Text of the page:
A Dance to the Music of Time

"Myriam! What is that supposed to be?" Furiously, she rushed towards the girl. "Don't tell me you call that an arabesque! Look, you have to turn your leg this way, and then you lift it a little higher. Like this, you see?" Myriam nodded, her face tense. The ballet mistress turned towards another girl to correct her feet and shoulders. When she looked back at Myriam, she saw that the girl was still stumbling through her steps as though she had never corrected her.
"Myriam! What have I told you two minutes ago? Lift you leg higher!" The girl nodded, but her face clearly displayed what she was thinking: 'I'd like to see you do better!'
The older woman sighed. This ballet corps was a disaster. None of the soloists showed the effort that was necessary to perform on stage. The only thing was, the other girls were even worse.

"Madame Giry!" Her thoughts were interrupted by the angered shout of one of the new managers, the smaller one. He was storming towards her with the usual amount of self-importance, a letter in hand.
"Do you have any idea what this might be?", he fumed, waving the letter in front of her face. She looked at him indifferently. "I'll tell you, then, This", again, he waved the letter furiously, "is the program for the coming month. You were supposed to stage a ballet in two weeks time! And how far have you come? Surely you're ballet doesn't consist of the girls standing in line and moving their legs to and fro like they are at the moment!"

She sighed. This man was impossible! "Monsieur", she said, trying to keep her patience. "This is simply for warming up. We might be a few days behind schedule, but we will certainly be ready in time. Perhaps you simply never stayed long enough to witness the actual rehearsal. I assure you that there is no need to worry." He seem to calm down against his own will and was now furiously searching for another reason to agitate himself.
"And what is your excuse for these abnormally high prices for your costumes? I'm not made of money, you know!"

She closed her eyes. This was getting ridiculous.
"Monsieur, the prices are no higher than usual. And now I must ask you to excuse me. I have a rehearsal to finish." And she walked away, leaving him to stand with his mouth opening and closing like a fish's.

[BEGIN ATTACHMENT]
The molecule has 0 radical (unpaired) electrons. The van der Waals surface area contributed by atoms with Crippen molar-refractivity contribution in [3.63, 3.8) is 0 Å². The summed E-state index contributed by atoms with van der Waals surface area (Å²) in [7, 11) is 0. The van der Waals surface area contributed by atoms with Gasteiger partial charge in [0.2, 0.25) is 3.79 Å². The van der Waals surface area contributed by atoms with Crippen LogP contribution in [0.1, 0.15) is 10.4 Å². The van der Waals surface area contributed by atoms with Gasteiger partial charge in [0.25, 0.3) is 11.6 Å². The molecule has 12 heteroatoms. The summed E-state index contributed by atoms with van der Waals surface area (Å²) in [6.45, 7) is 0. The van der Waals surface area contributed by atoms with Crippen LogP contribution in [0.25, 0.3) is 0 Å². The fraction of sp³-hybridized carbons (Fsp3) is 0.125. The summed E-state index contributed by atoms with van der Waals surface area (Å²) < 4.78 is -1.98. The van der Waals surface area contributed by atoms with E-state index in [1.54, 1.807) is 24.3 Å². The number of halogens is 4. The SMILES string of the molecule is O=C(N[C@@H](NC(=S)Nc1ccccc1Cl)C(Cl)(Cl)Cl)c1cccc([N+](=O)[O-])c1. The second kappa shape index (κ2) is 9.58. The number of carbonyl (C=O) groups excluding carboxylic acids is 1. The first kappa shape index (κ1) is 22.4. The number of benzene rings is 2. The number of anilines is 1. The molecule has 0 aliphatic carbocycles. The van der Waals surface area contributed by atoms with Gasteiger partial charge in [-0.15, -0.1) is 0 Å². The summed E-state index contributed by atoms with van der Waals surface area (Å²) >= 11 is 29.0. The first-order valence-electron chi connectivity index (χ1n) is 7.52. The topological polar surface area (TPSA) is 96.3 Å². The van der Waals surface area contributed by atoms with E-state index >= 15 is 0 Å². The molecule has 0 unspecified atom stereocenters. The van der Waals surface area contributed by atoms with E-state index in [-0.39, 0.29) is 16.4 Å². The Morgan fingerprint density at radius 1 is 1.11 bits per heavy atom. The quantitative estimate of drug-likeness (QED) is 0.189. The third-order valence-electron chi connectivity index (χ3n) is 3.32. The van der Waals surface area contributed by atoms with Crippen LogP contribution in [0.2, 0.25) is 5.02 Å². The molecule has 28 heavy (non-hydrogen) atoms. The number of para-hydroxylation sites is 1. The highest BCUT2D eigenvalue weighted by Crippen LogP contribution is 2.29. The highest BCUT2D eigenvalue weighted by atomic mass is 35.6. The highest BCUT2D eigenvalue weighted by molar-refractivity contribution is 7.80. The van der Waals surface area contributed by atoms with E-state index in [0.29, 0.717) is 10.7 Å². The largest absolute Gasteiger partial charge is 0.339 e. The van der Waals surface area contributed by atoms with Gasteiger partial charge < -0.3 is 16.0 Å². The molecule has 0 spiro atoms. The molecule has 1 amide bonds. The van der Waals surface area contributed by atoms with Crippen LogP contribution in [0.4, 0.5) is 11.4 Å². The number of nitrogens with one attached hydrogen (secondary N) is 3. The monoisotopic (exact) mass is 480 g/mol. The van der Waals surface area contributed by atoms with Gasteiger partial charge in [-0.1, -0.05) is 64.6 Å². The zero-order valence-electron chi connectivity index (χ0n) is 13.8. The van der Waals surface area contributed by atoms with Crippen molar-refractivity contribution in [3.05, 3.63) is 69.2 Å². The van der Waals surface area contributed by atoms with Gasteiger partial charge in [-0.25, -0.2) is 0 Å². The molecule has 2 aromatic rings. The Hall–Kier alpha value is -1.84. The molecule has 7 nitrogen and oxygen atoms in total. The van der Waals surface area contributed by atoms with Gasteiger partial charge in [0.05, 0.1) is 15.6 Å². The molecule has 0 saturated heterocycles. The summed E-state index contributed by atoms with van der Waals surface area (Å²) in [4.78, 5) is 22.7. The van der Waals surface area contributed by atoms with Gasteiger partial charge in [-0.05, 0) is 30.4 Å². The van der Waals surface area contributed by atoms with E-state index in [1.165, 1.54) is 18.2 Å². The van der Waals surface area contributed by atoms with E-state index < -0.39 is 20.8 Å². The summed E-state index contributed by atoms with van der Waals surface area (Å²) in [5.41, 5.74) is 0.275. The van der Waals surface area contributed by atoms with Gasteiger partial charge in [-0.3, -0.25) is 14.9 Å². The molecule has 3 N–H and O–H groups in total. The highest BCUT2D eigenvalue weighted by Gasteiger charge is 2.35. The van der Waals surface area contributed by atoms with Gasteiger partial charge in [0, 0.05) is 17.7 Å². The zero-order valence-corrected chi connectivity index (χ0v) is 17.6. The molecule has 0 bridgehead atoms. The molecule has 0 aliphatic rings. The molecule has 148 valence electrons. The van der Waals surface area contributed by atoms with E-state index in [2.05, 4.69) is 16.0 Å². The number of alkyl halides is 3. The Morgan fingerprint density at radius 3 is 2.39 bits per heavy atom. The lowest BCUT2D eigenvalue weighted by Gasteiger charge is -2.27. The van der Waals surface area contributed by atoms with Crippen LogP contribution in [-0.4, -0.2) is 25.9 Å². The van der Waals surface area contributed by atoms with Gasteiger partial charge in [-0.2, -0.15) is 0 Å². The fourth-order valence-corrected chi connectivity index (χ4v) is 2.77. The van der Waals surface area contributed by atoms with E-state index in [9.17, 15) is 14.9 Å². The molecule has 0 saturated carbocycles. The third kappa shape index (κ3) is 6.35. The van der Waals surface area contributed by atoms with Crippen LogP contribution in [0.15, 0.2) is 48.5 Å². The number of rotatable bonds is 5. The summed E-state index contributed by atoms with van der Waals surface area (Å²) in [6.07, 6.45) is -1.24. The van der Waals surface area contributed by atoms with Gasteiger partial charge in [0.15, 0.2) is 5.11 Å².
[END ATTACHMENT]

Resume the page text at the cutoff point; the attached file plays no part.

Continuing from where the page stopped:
She sank down onto her bed. Today had been even more tiring than usual. Rehearsal had been a nightmare. The soloists had shown no difference to the rest of the corps, and she had started to wonder why she still included solos if no one was willing to work for them. Did the girls not realise that the ballet corps had a reputation to lose?
And this awful manager, Monsieur André, had been not an inch better. Fussing about the program and the costume prices as though he had no other problems!

Sometimes, she only wanted to leave, to turn back time.

She thought of her own time as a ballerina. She remembered rehearsals full of pain and struggle, nights full of tears, full of fear not to live up to the expectations. And she remembered the raving applause of the audience after a performance, she remembered the heavenly feeling to fly that dancing had always given her.
A tear rolled down her cheek.
Years were between now and then. But were they really?
She got up, almost trance-like, and walked to her wardrobe. She knew exactly where they were. At the top, on the left side, in the back. Hidden behind useless things so as not to remind her of what had once been.

When she finally held her old, worn pointe shoes in hand, they seemed to live. They seemed to breathe, and they were calling her.
She checked her clock. It was past midnight. With sudden determination, she got up and left.

She would have found her way to the stage under any circumstances, and darkness was the least obstacle. When she finally reached her destination, she simply stood for some moments, taking in the darkness and the silence surrounding her. Then, she went to find the lights that illuminated the edge of the stage.

She knelt down and slowly, almost caressing, put on her shoes. It felt good. It felt familiar.
She got up again and walked to the bar behind the stage. When she placed her hand on it, she felt as thought the last few years had never passed.
She thought of nothing while she worked on the bar, simply enjoying the feeling of her muscles stretching and relaxing. After some time, she let go of the bar and went onto the stage.

There, she took third position and waited. In her head, she could hear music play, and she began to dance. It still felt like the most natural thing after all these years.

And while she danced the arabesques, the attitudes and the je-tés, she saw her first dancing solo repeat itself inside her head. She saw her first curtain call, she saw the days fly, she saw the time pass.
When she rose en pointe, she thought of her first performance as a prima ballerina. It had been Giselle, and it had been the proudest day in her life. Many lead roles had followed, and while she pirouetted, she saw them flash up in front of her with each turn.

Thus, time repeated itself, and still she heard the music play in her head.

And unaware of the perfection she still possessed, unaware of the eyes that were watching her out of the shadows, she danced her dance to the music of time.